image 28

Peaking into the reservoir you can see EK did mount an anti-vortex plate that can be used by itself or with that foam addition they included.

image 29

The pump doesn’t have too much going on. I already touched on the rubber pump mounts, this is the only mounting option for this pump/res combo out of the box. EK does have a whole page full of different bracket designs and I suspect their X3 Reservoir mounting clips would also work if you prefer that type of mount. The EK logo is visible on the bottom of the pump. I also have a picture of that short pigtail PWM cable that they went with as well as the traditional RGB four pin connection for the lighting.

image 30

image 31

image 32

 


FC RTX 2080 +Ti Classic RGB

The last component in the current Classic RGB lineup is their FC RTX 2080+Ti Classic RGB. I love EK naming because again that tells us exactly what we have. This is a Full Coverage waterblock for both the RTX 2080 and RTX 2080 Ti, specifically any cards that use the Nvidia reference PCB design at least. The box for this again has that brown box treatment like all EK products and the white product label. Funny enough I did spot a big typo on this one, but these were early samples. As you can see in the specifications they have this listed with AM4 CPU socket compatibility, it should be interesting getting it to fit! But the top of the tag helps us out and is clear to point out that this is an RTX 2080 and RTX 2080 Ti card.

image 33

image 34

Inside of the box, the block itself comes up under the cardboard flat. On top, you get two bags of required bits. This includes a lot of screws and plastic washers for the installation. You also get a small tube of EK TIM just like the CPU blocks and the two different Allen wrench sizes you will need for the installation. There are two G1/4 plugs for the block as you can pick from two different directions for in and out flow holes so you need to plug the two unused holes. Then there are two strips of thick thermal tape needed to replace what comes on your card for all of the other contact surfaces other than the GPU itself.

image 38

image 39

Here is the back side of the block, as you can see even with this being a full contact water block it does not have the metal portion of the block running the entire length of the card. There are plexiglass portions at both ends that are going to give you a peek at the PCB while still protecting it. The GPU contact surface is in the middle and you can see the memory contact points in a partial circle around it. They carved the water block name into the unused area between the two. Then out on the outer edges, you can see all of the VRM contact points on the far right and far left along with the portion.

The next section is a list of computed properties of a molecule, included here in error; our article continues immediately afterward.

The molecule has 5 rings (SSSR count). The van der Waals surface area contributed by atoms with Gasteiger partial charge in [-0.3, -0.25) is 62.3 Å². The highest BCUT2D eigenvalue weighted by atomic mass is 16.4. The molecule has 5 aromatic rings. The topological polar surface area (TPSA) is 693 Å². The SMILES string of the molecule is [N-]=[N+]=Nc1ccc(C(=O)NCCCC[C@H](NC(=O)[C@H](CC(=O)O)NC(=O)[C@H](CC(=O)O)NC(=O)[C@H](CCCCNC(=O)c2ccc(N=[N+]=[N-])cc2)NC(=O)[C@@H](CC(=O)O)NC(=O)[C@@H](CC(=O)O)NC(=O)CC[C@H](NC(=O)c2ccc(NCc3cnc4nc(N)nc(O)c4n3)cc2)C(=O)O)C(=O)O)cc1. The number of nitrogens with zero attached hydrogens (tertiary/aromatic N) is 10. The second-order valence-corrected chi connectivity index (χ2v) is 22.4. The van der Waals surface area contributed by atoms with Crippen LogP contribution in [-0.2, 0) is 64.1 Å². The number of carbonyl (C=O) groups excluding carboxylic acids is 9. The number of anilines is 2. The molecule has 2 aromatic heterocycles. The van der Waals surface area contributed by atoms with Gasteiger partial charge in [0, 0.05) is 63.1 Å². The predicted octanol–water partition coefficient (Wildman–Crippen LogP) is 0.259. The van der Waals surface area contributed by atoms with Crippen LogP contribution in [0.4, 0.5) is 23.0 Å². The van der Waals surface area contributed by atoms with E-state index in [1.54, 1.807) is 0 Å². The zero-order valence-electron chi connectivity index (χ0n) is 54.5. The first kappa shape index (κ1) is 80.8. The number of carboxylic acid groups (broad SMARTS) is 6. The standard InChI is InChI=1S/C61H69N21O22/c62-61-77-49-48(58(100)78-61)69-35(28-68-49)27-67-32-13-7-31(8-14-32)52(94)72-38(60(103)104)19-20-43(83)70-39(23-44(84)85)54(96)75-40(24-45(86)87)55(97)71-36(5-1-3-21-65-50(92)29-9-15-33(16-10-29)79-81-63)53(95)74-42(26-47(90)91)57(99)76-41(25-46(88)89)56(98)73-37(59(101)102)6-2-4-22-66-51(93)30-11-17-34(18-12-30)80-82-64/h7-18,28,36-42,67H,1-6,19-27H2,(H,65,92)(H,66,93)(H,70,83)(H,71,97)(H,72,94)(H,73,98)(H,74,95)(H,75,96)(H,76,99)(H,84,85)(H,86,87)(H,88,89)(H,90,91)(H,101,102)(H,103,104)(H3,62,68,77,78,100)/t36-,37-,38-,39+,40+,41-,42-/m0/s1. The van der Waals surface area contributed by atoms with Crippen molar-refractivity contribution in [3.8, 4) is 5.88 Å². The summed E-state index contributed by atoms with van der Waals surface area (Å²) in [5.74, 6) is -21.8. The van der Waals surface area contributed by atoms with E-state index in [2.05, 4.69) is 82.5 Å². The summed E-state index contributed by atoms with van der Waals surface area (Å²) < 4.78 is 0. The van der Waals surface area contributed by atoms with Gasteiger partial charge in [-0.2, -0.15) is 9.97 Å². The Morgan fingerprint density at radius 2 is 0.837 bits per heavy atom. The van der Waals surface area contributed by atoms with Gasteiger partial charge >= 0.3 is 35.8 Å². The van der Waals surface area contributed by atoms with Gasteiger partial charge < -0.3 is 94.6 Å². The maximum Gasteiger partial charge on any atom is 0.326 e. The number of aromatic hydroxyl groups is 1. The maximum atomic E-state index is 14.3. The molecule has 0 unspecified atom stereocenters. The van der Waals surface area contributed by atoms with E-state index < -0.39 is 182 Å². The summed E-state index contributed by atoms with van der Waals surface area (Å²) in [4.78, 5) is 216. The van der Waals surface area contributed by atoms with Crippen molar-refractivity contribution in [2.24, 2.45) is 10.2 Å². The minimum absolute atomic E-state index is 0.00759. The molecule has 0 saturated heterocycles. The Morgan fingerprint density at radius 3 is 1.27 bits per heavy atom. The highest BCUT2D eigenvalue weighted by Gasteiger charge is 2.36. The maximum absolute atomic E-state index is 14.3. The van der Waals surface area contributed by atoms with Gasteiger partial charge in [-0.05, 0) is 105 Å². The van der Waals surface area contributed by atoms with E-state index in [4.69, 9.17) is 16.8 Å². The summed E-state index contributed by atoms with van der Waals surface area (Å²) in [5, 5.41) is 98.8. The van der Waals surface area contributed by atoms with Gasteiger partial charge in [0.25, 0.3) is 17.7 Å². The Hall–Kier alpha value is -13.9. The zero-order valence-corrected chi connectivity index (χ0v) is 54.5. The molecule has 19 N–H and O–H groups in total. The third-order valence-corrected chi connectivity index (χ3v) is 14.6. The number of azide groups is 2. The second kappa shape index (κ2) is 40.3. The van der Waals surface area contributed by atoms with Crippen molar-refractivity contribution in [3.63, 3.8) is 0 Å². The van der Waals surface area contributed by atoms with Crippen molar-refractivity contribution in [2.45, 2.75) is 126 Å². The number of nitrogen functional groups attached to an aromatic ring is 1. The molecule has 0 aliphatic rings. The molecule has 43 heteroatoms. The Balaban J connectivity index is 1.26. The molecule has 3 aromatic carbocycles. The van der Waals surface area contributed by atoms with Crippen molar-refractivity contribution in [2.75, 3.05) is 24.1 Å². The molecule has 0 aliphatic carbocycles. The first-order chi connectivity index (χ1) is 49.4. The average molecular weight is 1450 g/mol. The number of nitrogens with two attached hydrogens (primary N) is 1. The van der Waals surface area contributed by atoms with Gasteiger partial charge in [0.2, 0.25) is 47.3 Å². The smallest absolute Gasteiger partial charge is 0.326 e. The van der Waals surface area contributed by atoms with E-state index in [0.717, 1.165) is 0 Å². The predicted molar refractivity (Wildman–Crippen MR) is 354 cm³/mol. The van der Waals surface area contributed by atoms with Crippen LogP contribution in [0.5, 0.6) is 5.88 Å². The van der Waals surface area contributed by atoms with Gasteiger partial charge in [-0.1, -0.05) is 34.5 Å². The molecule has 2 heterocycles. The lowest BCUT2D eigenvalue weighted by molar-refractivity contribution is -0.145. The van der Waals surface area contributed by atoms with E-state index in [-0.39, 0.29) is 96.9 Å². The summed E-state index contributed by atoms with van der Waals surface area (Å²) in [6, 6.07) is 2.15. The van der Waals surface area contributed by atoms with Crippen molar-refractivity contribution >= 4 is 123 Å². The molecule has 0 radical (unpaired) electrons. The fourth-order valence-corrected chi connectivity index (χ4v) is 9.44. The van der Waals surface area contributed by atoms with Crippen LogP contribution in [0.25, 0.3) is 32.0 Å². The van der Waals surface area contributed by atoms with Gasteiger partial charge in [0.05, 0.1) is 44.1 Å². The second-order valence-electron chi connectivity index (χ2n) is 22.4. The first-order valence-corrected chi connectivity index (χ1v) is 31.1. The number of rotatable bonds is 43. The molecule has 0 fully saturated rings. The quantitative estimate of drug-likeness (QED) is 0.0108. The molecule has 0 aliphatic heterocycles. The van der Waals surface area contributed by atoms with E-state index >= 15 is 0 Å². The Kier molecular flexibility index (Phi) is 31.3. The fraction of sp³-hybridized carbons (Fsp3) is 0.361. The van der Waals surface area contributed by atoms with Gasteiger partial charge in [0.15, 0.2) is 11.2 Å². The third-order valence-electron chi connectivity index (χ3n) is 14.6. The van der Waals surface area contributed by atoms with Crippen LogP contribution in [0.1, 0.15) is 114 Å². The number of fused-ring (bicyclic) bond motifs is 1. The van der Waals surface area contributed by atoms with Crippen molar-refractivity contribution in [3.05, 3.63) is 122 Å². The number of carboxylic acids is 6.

image 40

image 43

The nickel finish on the entire block looks amazing but I was most concerned about the contact surface at the GPU and frankly I wasn’t all that impressed. Unlike with the CPU blocks, this one looks like it may have missed the last machine pass. At first glance with the thermal paste on top for a reflection, it doesn’t look too bad. But when you look down on it you can see large swirls. Machine marks aren’t out of the ordinary and frankly, I’ve seen much worse, but I was just surprised this block didn’t get the same mirror finish as both CPU water blocks.

image 44

image 45

As for the RGB lighting, it actually runs the length of the bottom of the block and then from there, the plexiglass has a carved out area to fit the cable. The pigtail for the RGB has the standard four pin connection and is 10 inches long, just like with the other Classic RGB devices. I love how they carved the grove just around that standoff. Speaking of which, even in the transparent areas of the block EK did use Nickle finished standoffs. They are thick with a nice round and smooth finish. I don’t think most people will see them, but it’s a nice detail.

image 41

image 42

The front of the block has a thick plexiglass across the top that in addition to giving us a look inside of the block also covers up the PCB down at the end to keep it safe. As far as the waterblock goes, you can see that it flows in from the left port and down through the jet and the thin fins directly over top of the GPU. From there it flows both directions to cover the memory and VRM then they join back together right below the exit port. It is hard to see in the photos but In addition to the EK logo down in the bottom right corner, they also etched the Nvidia GeForce logo.

image 46

image 48

Down along the bottom edge that same black brushed cover runs the length of the card and also wraps up over some of the plexiglass. Like on the pump and the CPU blocks this is where the RGB light strip is mounted and it helps block the direct viewing of the LEDs for a better look.

image 47

image 49

The terminal cover up on the top is also in a nice black finish. Unlike the EK Vector water block for the RTX 2080 and 2080 Ti, the Classic RGB has an older style blocky terminal cover. It is more of an everything you need and no extra material used for angled edges or anything. That said it does still have the EK logo and EKWB branding carved into the top edge though I would prefer it to be RTX or the Nvidia logo to help show which cards you have inside. The terminal has flow through ports if you want to run two cards in parallel or with the include G1/4 plugs you can hook the input and output up to either side.

image 50

image 51